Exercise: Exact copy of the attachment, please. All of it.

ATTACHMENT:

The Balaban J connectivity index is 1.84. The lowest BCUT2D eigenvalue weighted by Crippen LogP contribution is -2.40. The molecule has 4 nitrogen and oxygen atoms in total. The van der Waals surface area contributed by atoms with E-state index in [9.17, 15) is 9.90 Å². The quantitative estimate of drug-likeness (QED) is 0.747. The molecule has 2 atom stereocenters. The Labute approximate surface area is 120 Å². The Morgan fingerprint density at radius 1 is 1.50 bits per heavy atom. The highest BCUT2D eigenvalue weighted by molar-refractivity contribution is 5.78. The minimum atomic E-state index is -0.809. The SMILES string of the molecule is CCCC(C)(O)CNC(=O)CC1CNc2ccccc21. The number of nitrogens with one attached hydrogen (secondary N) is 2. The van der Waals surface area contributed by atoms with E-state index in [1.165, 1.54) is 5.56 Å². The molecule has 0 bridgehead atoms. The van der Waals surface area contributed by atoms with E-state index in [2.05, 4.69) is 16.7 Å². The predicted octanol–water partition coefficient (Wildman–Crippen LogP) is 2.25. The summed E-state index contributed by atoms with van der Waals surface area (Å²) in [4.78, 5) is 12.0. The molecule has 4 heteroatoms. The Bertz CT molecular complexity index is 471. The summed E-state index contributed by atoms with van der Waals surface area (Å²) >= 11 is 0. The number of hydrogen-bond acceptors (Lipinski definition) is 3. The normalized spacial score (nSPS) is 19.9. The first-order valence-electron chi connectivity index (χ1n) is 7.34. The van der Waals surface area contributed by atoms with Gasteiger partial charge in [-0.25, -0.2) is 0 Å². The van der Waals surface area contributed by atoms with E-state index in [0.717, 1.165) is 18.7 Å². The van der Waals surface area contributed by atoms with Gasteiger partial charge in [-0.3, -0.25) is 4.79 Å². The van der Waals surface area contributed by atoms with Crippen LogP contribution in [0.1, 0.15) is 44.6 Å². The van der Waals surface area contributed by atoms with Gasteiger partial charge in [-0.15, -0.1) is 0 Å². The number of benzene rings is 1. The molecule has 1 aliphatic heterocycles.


The Balaban J connectivity index is 1.84. The lowest BCUT2D eigenvalue weighted by Crippen LogP contribution is -2.40. The molecule has 4 nitrogen and oxygen atoms in total. The van der Waals surface area contributed by atoms with E-state index in [9.17, 15) is 9.90 Å². The quantitative estimate of drug-likeness (QED) is 0.747. The molecule has 2 atom stereocenters. The Labute approximate surface area is 120 Å². The Morgan fingerprint density at radius 1 is 1.50 bits per heavy atom. The highest BCUT2D eigenvalue weighted by molar-refractivity contribution is 5.78. The minimum atomic E-state index is -0.809. The SMILES string of the molecule is CCCC(C)(O)CNC(=O)CC1CNc2ccccc21. The number of nitrogens with one attached hydrogen (secondary N) is 2. The van der Waals surface area contributed by atoms with E-state index in [1.165, 1.54) is 5.56 Å². The molecule has 0 bridgehead atoms. The van der Waals surface area contributed by atoms with E-state index in [2.05, 4.69) is 16.7 Å². The predicted octanol–water partition coefficient (Wildman–Crippen LogP) is 2.25. The summed E-state index contributed by atoms with van der Waals surface area (Å²) in [4.78, 5) is 12.0. The molecule has 4 heteroatoms. The Bertz CT molecular complexity index is 471. The summed E-state index contributed by atoms with van der Waals surface area (Å²) >= 11 is 0. The number of hydrogen-bond acceptors (Lipinski definition) is 3. The normalized spacial score (nSPS) is 19.9. The first-order valence-electron chi connectivity index (χ1n) is 7.34. The van der Waals surface area contributed by atoms with Gasteiger partial charge in [-0.25, -0.2) is 0 Å². The van der Waals surface area contributed by atoms with E-state index in [0.717, 1.165) is 18.7 Å². The van der Waals surface area contributed by atoms with Gasteiger partial charge in [-0.3, -0.25) is 4.79 Å². The van der Waals surface area contributed by atoms with Crippen LogP contribution in [0.1, 0.15) is 44.6 Å². The van der Waals surface area contributed by atoms with Gasteiger partial charge in [-0.15, -0.1) is 0 Å². The number of benzene rings is 1. The molecule has 1 aliphatic heterocycles.